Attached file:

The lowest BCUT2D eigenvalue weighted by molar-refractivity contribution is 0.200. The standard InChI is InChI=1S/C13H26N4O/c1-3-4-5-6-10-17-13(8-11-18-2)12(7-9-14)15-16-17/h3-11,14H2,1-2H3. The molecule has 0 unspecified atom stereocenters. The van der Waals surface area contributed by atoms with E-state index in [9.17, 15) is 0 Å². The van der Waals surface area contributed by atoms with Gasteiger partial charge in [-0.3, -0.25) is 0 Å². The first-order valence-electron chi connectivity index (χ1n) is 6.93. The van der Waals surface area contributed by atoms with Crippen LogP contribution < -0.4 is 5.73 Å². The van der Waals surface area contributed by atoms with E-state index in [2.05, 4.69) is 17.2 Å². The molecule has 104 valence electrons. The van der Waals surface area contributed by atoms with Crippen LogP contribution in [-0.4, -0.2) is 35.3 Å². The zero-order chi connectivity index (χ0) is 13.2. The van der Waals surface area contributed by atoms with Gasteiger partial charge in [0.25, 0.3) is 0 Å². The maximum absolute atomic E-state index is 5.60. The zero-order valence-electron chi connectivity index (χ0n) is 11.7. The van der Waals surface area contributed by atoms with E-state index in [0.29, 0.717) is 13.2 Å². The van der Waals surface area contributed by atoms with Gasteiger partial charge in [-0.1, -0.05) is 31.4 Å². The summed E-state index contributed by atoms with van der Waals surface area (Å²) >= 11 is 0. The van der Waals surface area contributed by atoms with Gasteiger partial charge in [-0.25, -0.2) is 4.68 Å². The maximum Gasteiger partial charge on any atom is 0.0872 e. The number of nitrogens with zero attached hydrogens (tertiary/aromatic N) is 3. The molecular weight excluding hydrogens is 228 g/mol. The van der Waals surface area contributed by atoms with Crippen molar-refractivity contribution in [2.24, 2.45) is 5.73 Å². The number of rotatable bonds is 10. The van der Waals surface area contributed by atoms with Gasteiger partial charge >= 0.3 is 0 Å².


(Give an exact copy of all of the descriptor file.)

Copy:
The lowest BCUT2D eigenvalue weighted by molar-refractivity contribution is 0.200. The standard InChI is InChI=1S/C13H26N4O/c1-3-4-5-6-10-17-13(8-11-18-2)12(7-9-14)15-16-17/h3-11,14H2,1-2H3. The molecule has 0 unspecified atom stereocenters. The van der Waals surface area contributed by atoms with E-state index in [9.17, 15) is 0 Å². The van der Waals surface area contributed by atoms with Gasteiger partial charge in [-0.3, -0.25) is 0 Å². The first-order valence-electron chi connectivity index (χ1n) is 6.93. The van der Waals surface area contributed by atoms with Crippen LogP contribution < -0.4 is 5.73 Å². The van der Waals surface area contributed by atoms with E-state index in [2.05, 4.69) is 17.2 Å². The molecule has 104 valence electrons. The van der Waals surface area contributed by atoms with Crippen LogP contribution in [-0.4, -0.2) is 35.3 Å². The zero-order chi connectivity index (χ0) is 13.2. The van der Waals surface area contributed by atoms with Gasteiger partial charge in [0.25, 0.3) is 0 Å². The maximum absolute atomic E-state index is 5.60. The zero-order valence-electron chi connectivity index (χ0n) is 11.7. The van der Waals surface area contributed by atoms with E-state index in [0.29, 0.717) is 13.2 Å². The van der Waals surface area contributed by atoms with Gasteiger partial charge in [-0.1, -0.05) is 31.4 Å². The summed E-state index contributed by atoms with van der Waals surface area (Å²) >= 11 is 0. The van der Waals surface area contributed by atoms with Gasteiger partial charge in [-0.25, -0.2) is 4.68 Å². The maximum Gasteiger partial charge on any atom is 0.0872 e. The number of nitrogens with zero attached hydrogens (tertiary/aromatic N) is 3. The molecular weight excluding hydrogens is 228 g/mol. The van der Waals surface area contributed by atoms with Crippen molar-refractivity contribution in [2.24, 2.45) is 5.73 Å². The number of rotatable bonds is 10. The van der Waals surface area contributed by atoms with Gasteiger partial charge >= 0.3 is 0 Å².